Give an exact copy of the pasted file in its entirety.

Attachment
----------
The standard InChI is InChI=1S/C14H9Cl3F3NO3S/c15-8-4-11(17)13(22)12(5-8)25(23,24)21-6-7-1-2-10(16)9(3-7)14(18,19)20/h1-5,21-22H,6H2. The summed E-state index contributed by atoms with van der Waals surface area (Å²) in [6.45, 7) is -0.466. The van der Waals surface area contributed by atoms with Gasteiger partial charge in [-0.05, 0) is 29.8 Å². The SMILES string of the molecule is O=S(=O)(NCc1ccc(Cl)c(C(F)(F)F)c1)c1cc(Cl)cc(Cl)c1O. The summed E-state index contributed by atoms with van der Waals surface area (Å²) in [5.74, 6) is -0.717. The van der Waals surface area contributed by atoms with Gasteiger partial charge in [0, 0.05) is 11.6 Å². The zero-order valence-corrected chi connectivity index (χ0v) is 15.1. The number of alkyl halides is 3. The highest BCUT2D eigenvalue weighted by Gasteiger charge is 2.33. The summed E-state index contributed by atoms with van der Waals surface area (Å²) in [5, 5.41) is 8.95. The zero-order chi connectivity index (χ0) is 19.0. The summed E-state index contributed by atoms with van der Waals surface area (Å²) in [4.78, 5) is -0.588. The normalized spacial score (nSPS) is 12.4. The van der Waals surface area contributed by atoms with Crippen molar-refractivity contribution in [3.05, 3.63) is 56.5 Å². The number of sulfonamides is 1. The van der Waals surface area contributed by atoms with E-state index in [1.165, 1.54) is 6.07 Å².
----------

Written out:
The standard InChI is InChI=1S/C14H9Cl3F3NO3S/c15-8-4-11(17)13(22)12(5-8)25(23,24)21-6-7-1-2-10(16)9(3-7)14(18,19)20/h1-5,21-22H,6H2. The summed E-state index contributed by atoms with van der Waals surface area (Å²) in [6.45, 7) is -0.466. The van der Waals surface area contributed by atoms with Gasteiger partial charge in [-0.05, 0) is 29.8 Å². The SMILES string of the molecule is O=S(=O)(NCc1ccc(Cl)c(C(F)(F)F)c1)c1cc(Cl)cc(Cl)c1O. The summed E-state index contributed by atoms with van der Waals surface area (Å²) in [5.74, 6) is -0.717. The van der Waals surface area contributed by atoms with Gasteiger partial charge in [0, 0.05) is 11.6 Å². The zero-order valence-corrected chi connectivity index (χ0v) is 15.1. The number of alkyl halides is 3. The highest BCUT2D eigenvalue weighted by Gasteiger charge is 2.33. The summed E-state index contributed by atoms with van der Waals surface area (Å²) in [5, 5.41) is 8.95. The zero-order chi connectivity index (χ0) is 19.0. The summed E-state index contributed by atoms with van der Waals surface area (Å²) in [4.78, 5) is -0.588. The normalized spacial score (nSPS) is 12.4. The van der Waals surface area contributed by atoms with Crippen molar-refractivity contribution in [3.05, 3.63) is 56.5 Å². The number of sulfonamides is 1. The van der Waals surface area contributed by atoms with E-state index in [1.165, 1.54) is 6.07 Å².